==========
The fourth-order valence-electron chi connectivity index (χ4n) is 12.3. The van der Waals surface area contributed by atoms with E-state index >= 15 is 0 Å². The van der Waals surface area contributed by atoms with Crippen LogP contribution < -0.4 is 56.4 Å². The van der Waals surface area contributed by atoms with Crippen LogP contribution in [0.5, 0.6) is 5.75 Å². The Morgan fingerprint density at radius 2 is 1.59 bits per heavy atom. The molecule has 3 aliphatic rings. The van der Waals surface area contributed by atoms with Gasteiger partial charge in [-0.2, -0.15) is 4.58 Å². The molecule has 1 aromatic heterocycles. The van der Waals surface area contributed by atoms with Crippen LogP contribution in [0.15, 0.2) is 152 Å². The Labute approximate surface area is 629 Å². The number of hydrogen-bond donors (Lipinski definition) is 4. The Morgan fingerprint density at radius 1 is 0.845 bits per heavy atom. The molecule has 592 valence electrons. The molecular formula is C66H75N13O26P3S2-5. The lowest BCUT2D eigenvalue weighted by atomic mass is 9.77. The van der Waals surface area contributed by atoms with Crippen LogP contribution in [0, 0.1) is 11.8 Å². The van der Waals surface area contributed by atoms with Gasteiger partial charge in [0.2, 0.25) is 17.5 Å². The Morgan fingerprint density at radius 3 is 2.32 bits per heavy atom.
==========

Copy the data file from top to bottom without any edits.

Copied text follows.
The fourth-order valence-electron chi connectivity index (χ4n) is 12.3. The van der Waals surface area contributed by atoms with E-state index >= 15 is 0 Å². The van der Waals surface area contributed by atoms with Crippen LogP contribution < -0.4 is 56.4 Å². The van der Waals surface area contributed by atoms with Crippen LogP contribution in [0.5, 0.6) is 5.75 Å². The Morgan fingerprint density at radius 2 is 1.59 bits per heavy atom. The molecule has 3 aliphatic rings. The van der Waals surface area contributed by atoms with Gasteiger partial charge in [-0.2, -0.15) is 4.58 Å². The molecule has 1 aromatic heterocycles. The van der Waals surface area contributed by atoms with Crippen LogP contribution in [0.15, 0.2) is 152 Å². The Labute approximate surface area is 629 Å². The number of hydrogen-bond donors (Lipinski definition) is 4. The Morgan fingerprint density at radius 1 is 0.845 bits per heavy atom. The molecule has 592 valence electrons. The molecular formula is C66H75N13O26P3S2-5. The lowest BCUT2D eigenvalue weighted by atomic mass is 9.77. The van der Waals surface area contributed by atoms with Crippen LogP contribution in [0, 0.1) is 11.8 Å². The van der Waals surface area contributed by atoms with Gasteiger partial charge in [0.2, 0.25) is 17.5 Å². The Morgan fingerprint density at radius 3 is 2.32 bits per heavy atom.